The story of Teotihuacan in Central Mexico starts out around 800 BC at a place 40 miles away at a site known today as Cuicuilco (Place of Songs and Prayers in Nahuatl language). Cuicuilco was the ideal location on the southwest shore of Lake Texcoco in the heart of the Valley of Mexico. Natural springs provided a year round flow of fresh water from the nearby mountains. The soil was ideal for cultivation, and lake fish supplemented the diets of the people. For a thousand years settlement took place all around Cuicuilco as denizens of the region discovered its perfect climate and resources. Then suddenly, Mt. Xitle violently erupted just 2 miles to the south. Most of Cuicuilco is now entombed under a thirty foot layer of lava rock.
Cuicuilco was hastily abandoned by the 20,000 or so residents in need of a new place to live. Since all the best settlement sites in the valley were now taken, the people of Cuicuilco were forced to keep migrating until they reached a forested plain far to the northeast, and there they founded Teotihuacan. Unwittingly, these early settlers found themselves at the crossroads of the major trade routes in the region. What started as a humble settlement grew to become the greatest trade city in the hemisphere, fueled by the discovery of obsidian.
The people of every region relied on obsidian for tools, arrowheads and spearheads. Teotihuacan grew and prospered thanks to the obsidian trade, and military force was utilized as necessary to squelch any serious competition in order to maintain their monopoly. At its peak around 600 AD, Teotihuacan had about 250,000 residents, which would have made it the sixth largest city on Earth at the time, and its history of prosperity spanning over 800 years is still a subject of study.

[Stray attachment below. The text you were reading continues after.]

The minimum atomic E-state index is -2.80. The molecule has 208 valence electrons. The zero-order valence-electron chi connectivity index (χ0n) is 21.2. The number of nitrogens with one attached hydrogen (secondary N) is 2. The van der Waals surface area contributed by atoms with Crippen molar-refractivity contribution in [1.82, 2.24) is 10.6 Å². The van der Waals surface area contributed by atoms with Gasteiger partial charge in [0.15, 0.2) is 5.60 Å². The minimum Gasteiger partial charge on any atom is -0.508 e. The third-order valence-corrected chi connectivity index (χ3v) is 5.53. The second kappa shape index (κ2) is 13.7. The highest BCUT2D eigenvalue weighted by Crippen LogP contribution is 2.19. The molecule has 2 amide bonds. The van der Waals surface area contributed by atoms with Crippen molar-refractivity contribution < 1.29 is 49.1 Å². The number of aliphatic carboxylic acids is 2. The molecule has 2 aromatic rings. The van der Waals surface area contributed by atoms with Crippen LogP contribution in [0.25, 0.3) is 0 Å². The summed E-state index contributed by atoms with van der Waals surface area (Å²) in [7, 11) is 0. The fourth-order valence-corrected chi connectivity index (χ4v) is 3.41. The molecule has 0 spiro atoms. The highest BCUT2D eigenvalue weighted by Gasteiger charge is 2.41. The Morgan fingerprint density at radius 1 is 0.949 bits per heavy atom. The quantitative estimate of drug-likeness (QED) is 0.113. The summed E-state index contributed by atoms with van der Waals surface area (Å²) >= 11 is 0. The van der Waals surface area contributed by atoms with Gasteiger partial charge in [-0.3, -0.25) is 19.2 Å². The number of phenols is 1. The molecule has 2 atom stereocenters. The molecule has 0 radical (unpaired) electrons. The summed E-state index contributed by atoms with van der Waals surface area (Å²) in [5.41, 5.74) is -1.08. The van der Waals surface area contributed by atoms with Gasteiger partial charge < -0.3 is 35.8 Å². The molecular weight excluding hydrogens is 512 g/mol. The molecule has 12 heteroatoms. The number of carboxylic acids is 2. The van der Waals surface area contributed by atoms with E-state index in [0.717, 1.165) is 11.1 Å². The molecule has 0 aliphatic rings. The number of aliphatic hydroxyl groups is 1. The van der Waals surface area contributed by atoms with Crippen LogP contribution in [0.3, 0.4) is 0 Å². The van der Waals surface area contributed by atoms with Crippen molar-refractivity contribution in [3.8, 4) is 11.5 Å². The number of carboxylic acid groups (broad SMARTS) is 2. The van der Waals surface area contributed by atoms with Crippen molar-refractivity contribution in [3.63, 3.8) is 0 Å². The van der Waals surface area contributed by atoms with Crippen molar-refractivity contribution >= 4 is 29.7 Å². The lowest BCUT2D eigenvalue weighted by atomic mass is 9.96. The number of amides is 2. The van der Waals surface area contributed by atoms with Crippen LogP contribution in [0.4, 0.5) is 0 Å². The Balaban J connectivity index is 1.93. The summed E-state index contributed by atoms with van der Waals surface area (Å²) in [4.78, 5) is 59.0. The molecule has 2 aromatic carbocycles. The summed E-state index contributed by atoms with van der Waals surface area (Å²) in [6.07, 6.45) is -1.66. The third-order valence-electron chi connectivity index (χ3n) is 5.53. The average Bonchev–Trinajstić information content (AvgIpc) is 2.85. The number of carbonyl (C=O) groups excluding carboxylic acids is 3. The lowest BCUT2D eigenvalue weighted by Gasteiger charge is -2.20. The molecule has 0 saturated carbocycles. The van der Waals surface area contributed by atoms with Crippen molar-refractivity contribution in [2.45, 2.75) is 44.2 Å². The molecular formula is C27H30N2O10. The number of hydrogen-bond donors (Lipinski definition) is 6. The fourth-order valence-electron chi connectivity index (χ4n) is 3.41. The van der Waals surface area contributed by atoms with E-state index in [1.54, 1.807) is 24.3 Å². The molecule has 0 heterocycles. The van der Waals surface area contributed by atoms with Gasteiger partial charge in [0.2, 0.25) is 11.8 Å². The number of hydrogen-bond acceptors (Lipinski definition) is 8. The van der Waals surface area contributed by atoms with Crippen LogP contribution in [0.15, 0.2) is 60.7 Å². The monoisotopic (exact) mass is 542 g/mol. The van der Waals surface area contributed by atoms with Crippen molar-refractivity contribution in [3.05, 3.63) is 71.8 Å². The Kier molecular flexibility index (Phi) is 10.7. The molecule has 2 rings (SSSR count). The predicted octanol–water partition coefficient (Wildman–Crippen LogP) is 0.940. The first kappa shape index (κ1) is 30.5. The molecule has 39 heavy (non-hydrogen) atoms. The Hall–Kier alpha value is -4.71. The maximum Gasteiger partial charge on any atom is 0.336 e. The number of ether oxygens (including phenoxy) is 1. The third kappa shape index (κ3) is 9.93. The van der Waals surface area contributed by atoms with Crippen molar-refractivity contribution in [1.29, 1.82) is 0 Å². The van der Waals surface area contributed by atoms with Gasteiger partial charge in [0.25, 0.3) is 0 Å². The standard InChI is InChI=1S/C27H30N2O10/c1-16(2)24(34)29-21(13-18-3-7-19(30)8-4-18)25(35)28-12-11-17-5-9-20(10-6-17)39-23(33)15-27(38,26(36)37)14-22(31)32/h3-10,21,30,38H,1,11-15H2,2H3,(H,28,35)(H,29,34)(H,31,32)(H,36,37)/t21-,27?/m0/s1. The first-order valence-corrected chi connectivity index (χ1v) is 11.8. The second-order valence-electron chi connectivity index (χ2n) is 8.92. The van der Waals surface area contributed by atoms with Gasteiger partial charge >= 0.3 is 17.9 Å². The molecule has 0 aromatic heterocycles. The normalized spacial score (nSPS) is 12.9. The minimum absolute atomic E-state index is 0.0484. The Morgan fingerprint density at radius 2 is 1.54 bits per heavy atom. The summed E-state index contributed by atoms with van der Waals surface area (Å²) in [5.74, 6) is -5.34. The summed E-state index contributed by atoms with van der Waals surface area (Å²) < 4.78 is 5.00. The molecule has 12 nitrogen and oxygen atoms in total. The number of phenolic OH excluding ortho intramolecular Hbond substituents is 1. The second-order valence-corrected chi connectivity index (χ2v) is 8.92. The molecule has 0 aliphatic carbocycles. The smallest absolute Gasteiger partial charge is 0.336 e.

Archeologists have noted the main road in the city, oddly referred to as the Avenue of the Dead, is laid out on a line 15° 30’ east of north. Given what we know of their precise systems of measurement, this oddity is not a mistake. The largest temple in the city, The Temple of the Sun, holds the key. The west side of this pyramid faces the exact spot on the horizon where the sun sets on the two dates that the sun is directly overhead at midday, May 16 as the sun passes northward toward the Tropic of Cancer, and July 28 when the sun is returning toward the equator. The line from this temple to the setting sun is exactly perpendicular to a line 15° 30’ east of north.
We experienced an amazing phenomenon on our Teotihuacan tour. We stood before a pyramid about 20 feet back from where the steps ascend on the side, and we clapped our hands. The echo of the sound came back as a “chirp.” We learned this echo has the identical sonic signature of a quetzal when it chirps. Knowing that the ancient civilizations of Mesoamerica worshiped the quetzal as a symbol of nobility, it was like hearing the echo of history with our own ears.
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